Once she has that sorted, she can start to decide whether to go the double degree route with a conservatory (Oberlin, Johns Hopkins, Bard, URochester/Eastman, Lawrence, etc.) or go the route with a college with a quality science program that has a solid orchestra. If the former, head over to the music major forums and start asking around.

    For the latter, start checking out college websites to read about their music performance opportunities for non-majors and watching their orchestras on Youtube.

    Here are some on your list that all have good science programs (these are just the ones I can speak to):

    Oberlin: as a cellist who is not in the Con, she'll likely have to play in the non-con orchestra. May or may not be up to her standards. Good merit possibilities. Eastman/U Rochester as a non-music major is the same.
    Lawrence: little college with a solid physics program in particular. Non-majors have a very good chance of being included in the excellent con orchestra, more so than at any other conservatory. Very good merit possibilities. Check out their fly-in program for physics held every February if that is your D's interest. Their high acceptance rate makes this a nice "likely" school for your list.
    Bryn Mawr: joint orchestra with Haverford (rehearsals and performances are mostly at Haverford, too). Good merit possibilities.
    Wellesley: joint orchestra with Brandeis (alternating each week between the two campuses). No merit. Lessons are free if you get any financial aid.
    Claremont colleges: Not as familiar with these, but I believe they have a joint orchestra. Merit is most likely with Scripps, very competitive merit for Harvey Mudd).
    Vassar: solid orchestra. No merit.
    Smith: solid orchestra. Free lessons for those majoring or minoring in music, and some lesson scholarships even if you aren't. Good merit possibilities. My daughter is very happy she is a science major playing music and taking instrument lessons here. :)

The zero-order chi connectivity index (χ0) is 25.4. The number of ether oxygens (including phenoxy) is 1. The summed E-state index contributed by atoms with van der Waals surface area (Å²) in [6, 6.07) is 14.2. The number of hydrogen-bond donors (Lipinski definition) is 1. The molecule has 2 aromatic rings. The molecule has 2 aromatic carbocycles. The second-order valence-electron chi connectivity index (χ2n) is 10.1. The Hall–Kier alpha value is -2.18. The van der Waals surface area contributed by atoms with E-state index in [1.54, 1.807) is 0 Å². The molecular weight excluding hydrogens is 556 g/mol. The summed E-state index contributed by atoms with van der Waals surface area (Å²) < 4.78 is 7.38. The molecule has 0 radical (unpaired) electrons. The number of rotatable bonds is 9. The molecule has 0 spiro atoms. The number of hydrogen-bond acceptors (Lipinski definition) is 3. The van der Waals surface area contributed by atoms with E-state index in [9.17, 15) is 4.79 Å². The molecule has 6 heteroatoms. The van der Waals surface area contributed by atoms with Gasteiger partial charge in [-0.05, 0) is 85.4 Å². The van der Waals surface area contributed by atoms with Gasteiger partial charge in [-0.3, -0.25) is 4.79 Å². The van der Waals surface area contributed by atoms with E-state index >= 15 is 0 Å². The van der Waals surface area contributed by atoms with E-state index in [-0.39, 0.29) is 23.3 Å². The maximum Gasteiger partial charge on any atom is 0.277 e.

It sounds like your daughter is coming from a strong HS music program. My D did as well and played in an excellent regional youth orchestra. She was disappointed to hear her friends a year or two older who went to some excellent colleges coming home over their breaks reporting that their college orchestras weren't quite as good as the regional high school youth orchestra. So she made a point of contacting conductors at the colleges she was interested in to make appointments to play for them. Some of them had her join rehearsals so she got a sense of what the orchestras were really like. Also, some of the conductors said they could help her get accepted. I can't help but think that her playing also increased her chances for merit aid (although there is no way to know for sure).

    Two other schools: Skidmore and U of Richmond have some scholarships for instrumentalists (not necessarily music majors) who will play in the ensembles. They are both competitive. Skidmore's is $15,000/year while URichmond's is full tuition. URichmond also has science scholarships, too.

    Be sure to check out Smith! Their STRIDE merit scholarships ($20,000 and a few at $25,000/year) include 2 years of paid research, which is an excellent opportunity for a science major. The conductor Jonathan Hirsh is well liked by his students.



  • thumper1thumper1 Registered User Posts: 63,077 Senior Member
    edited May 19